Oct. 1, 2004 -- Carol Bellamy, the executive director of the United Nations Children's Fund, leads an organization that works for the rights, development, protection and survival of children all over the world. After 10 years on the job, she is ready to hand over the reins.
After Hurricane Jeanne destroyed the Haitian city of Gonaives this week, burying it under water for days, the city's children were in deep distress.
Bellamy, 62, went there to coordinate and motivate UNICEF workers distributing much-needed medicine.
"Part of my reason for being here is to join with others to say don't forget the Caribbean. There was one hurricane, after another hurricane, after another hurricane, on some of the poorest countries in the world," she said. "Please, they need your help."
Bellamy has been running UNICEF for 10 years, but the organization has been in business since the end of World War II. There is a great need, as half the world's people living in poverty today are children.
UNICEF boasts 10,000 people working in 158 countries. Bellamy travels to 30 or 40 conflicts and emergencies a year. She leads efforts against child slavery in India and famine in Ethiopia and works for child development in Tibet. Recently Bellamy was in Uganda, a country where children are forced to be soldiers.
"I've never seen a fight like this. I've never seen anything as dramatic as impacting on so many children," she said.
Bellamy has no children of her own, but she knows a lot about kids.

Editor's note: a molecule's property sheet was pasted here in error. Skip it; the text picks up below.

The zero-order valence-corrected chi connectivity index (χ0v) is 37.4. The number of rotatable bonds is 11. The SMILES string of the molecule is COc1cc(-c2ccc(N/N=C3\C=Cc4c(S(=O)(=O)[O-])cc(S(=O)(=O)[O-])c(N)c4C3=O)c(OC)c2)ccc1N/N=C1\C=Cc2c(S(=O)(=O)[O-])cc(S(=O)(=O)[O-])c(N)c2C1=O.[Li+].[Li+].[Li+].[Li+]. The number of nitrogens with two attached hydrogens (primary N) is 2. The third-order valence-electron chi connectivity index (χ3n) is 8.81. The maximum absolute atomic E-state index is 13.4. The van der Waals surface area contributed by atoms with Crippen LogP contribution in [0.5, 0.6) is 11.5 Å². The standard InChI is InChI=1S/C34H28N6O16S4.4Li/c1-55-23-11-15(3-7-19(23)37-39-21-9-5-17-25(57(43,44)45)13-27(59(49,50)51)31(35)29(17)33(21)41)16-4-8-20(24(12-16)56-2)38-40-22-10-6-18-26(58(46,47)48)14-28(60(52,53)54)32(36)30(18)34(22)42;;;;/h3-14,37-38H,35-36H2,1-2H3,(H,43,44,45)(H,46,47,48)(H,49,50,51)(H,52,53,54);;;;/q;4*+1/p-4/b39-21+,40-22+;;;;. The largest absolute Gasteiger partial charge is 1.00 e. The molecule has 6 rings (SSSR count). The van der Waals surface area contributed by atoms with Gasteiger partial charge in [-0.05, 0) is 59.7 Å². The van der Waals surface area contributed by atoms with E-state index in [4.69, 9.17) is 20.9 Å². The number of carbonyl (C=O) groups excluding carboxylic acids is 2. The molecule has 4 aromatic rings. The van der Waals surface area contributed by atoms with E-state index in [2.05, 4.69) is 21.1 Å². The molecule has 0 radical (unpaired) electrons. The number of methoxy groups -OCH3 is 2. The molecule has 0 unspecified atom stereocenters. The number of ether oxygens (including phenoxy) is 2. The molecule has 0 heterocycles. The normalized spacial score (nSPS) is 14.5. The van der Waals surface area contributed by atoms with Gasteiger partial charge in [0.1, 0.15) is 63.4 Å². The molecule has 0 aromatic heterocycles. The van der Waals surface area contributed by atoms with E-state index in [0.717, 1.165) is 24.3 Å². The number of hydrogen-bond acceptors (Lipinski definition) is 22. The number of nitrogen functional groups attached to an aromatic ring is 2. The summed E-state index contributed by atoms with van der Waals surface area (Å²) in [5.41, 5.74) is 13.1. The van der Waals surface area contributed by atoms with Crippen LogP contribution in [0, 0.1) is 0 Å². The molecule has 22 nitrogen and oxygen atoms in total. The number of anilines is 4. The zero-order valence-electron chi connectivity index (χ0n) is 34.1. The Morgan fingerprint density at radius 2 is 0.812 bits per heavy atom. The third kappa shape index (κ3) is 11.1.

"Nobody knows how long the damage will last, but there is an extraordinary resilience in children and young people," she said.
Bellamy is very demanding because she has to be. In Sudan alone, hundreds of thousands women and children are on the run from war.
Bellamy was raised in New Jersey. Her father was a lineman for a phone company and her mother was a nurse.
"My mom was the nurse on the ward where the babies were born," she said. "Everybody loved my mom."
After graduating college, she volunteered for the Peace Corps. Bellamy became a lawyer and then entered New York City politics. In 1977, Bellamy was the first woman president of the New York City Council. She was unsuccessful in her bid for mayor.
Serving people in some way will always be Bellamy's calling — that's what her mother taught her.
"She said, 'You know, I'm a nurse and if you just cut down in the skin in a human being, just a little bit, no matter who they are, they all look the same.' It was a lesson that had an enormous impact in my life."
ABC News' Peter Jennings filed this report for World News Tonight.